While the world focuses on refugees arriving in Europe from warzones in the Middle East, the plight of those fleeing war in Ukraine has been forgotten.
By Sara Cincurova. Published 11-10-2015 at openDemocracy
Across the world people are concerned by the current European refugee crisis, however there are thousands of Ukrainians who have fled war in their own country and are now living as refugees on the borders of Eastern Europe. Their destinies remain overlooked and unknown.
The very Western parts of Ukraine have become home to several thousand refugees who have fled the armed conflict in Donbas; some of them are now living no further than two kilometres from the EU border. They have fled the war, traveled thousands of kilometres, lost their loved ones and risked their lives so that they can get closer to European borders. Unlike those who have crossed the Mediterranean Sea, however, Ukrainian refugees know that entering Europe is impossible for them – no matter how close it may be.
“I would like to go and visit my family in the East of Ukraine”, confesses Misha, a refugee who has been on the run with his wife and three children for more than a year, “but my priest wouldn’t let me go. He says I am going to get killed straight away”.
Misha’s mother, like many other elderly people, stayed in Donbas; she was unable to flee the war. Misha is still waiting for the blessing of his priest so that he can go and visit her.
Most families that have moved towards Western Ukraine are now homeless in their own country. They do not have the possibility to proceed any further West since the EU borders are impossible to cross. Their only other alternative would be to make a U-turn, cross the country once again and move to Russia or Belarus, which is often not a viable solution.
Altogether, more than two million people have been forced to leave their homes since the beginning of the armed conflict. While the situation of migrants in Serbia, Hungary and other surrounding countries is the subject of much focus and debate across social, political and media discourse all around Europe, the refugees living only a few kilometres northeast of the European borders have almost no help available to them at all. Most people simply don’t know about them. They have become internally displaced persons or “IDPs”; refugees in their own country.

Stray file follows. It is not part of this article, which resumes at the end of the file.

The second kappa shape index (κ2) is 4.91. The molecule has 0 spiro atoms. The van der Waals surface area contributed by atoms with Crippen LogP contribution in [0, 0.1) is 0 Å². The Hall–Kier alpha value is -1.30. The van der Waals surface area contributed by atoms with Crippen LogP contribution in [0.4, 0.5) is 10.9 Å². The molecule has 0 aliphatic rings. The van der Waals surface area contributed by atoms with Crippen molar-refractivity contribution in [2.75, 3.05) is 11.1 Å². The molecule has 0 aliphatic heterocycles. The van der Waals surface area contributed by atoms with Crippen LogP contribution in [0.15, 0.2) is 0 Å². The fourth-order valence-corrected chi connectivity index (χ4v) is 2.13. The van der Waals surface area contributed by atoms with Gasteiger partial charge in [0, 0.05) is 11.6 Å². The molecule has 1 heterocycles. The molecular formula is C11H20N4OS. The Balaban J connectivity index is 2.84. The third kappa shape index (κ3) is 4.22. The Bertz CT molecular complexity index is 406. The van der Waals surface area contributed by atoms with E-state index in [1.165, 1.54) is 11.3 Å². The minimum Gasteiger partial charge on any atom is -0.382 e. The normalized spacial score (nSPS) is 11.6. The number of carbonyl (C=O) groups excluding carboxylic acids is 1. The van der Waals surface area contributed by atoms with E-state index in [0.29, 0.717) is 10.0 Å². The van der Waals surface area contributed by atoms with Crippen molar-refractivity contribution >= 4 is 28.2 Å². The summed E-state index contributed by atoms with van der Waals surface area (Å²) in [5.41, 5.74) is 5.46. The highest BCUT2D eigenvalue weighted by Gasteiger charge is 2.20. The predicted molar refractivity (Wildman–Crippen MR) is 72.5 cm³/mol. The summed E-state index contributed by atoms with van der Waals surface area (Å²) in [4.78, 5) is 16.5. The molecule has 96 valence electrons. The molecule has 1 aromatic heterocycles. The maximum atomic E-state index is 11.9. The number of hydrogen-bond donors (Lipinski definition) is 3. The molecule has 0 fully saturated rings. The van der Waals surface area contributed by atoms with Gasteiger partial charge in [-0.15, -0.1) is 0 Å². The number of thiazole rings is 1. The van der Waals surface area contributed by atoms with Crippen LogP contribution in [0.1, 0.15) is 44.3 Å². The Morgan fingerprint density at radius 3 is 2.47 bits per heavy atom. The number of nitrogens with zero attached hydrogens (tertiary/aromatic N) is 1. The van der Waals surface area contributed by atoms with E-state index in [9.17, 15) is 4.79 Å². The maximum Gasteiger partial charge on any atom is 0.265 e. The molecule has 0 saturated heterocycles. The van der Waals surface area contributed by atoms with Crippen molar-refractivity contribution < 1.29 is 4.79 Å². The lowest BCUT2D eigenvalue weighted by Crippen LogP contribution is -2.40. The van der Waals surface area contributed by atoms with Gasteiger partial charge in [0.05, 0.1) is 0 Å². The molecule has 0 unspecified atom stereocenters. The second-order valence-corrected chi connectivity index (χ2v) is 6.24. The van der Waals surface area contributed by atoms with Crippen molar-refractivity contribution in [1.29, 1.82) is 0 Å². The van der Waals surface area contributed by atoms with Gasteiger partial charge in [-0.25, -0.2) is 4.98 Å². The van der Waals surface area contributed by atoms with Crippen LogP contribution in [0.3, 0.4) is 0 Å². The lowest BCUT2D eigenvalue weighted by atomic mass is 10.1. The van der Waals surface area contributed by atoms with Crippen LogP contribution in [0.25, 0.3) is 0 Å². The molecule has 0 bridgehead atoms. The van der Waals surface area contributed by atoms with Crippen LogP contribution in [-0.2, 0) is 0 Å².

Uzhgorod, a town on the Slovak-Ukrainian border is full of families on the run who live in conditions that are similarly precarious to the ones encountered by refugees arriving in other European countries. “We had to leave everything behind and run“, explains Svetlana, who escaped with her elderly mother and two sons, aged nine and eleven. Her husband decided to stay in the Donbas region so that he could carry on earning money. It is now too late for him to change his mind; he is no longer able to leave the war zone that has been surrounded by soldiers.
“Our life is an infinite dilemma: we have lost everything over there, and here, we have got nothing at all,” Svetlana says. The whole family – grandmother, mother and children – are now sharing a 15 metre square hotel room. They have been living in the hotel for more than a year now – without a kitchen, without enough beds and without a fridge or a washing machine to use.
Some IDPs with nowhere to go are forced to live in tents, gardens or lodges. Others live in hotels: just like Svetlana and her relatives, entire families of five, six or seven people have been sharing single rooms for a year. Some of the hotels in the region allowed the refugees to settle in at the beginning of the conflict, however, most of them didn’t realise that it was going to last months, or even years.
Many families have been divided, since most of the elderly or ill were unable to flee the war zones. In the meantime, new technologies have become crucial for keeping contact. Some of the children born on the run have only seen their fathers through Skype: many of the men have chosen to stay in the East of the country. Their children have become used to being raised through webcams.
There is very little help available in the far western parts of the country since there is no urgent humanitarian crisis taking place there. The situation, therefore, remains largely unknown to many Europeans. In Slovakia, a crowd-funding campaign is being run by local NGO Usmev ako dar, which believes that Slovaks can, and should, help Ukraine as their neighbouring country. This, however, is one of very few initiatives trying to raise awareness of the situation in Ukraine.
Even though cities like Uzhgorod are almost 1500 kilometers away from the zones of conflict and only two kilometres away from the EU border, they are now home to several thousand refugees: the exact numbers are impossible to estimate since a significant number of male refugees are in hiding. With the country the way that it is, it is safer to keep their whereabouts unknown.
Sara Cincurova is a freelance journalist focusing on human rights. She is a former family support worker and holds a Master’s degree from the Paris Descartes – Sorbonne University.
This article is published under a Creative Commons Attribution-NonCommercial 4.0 International licence.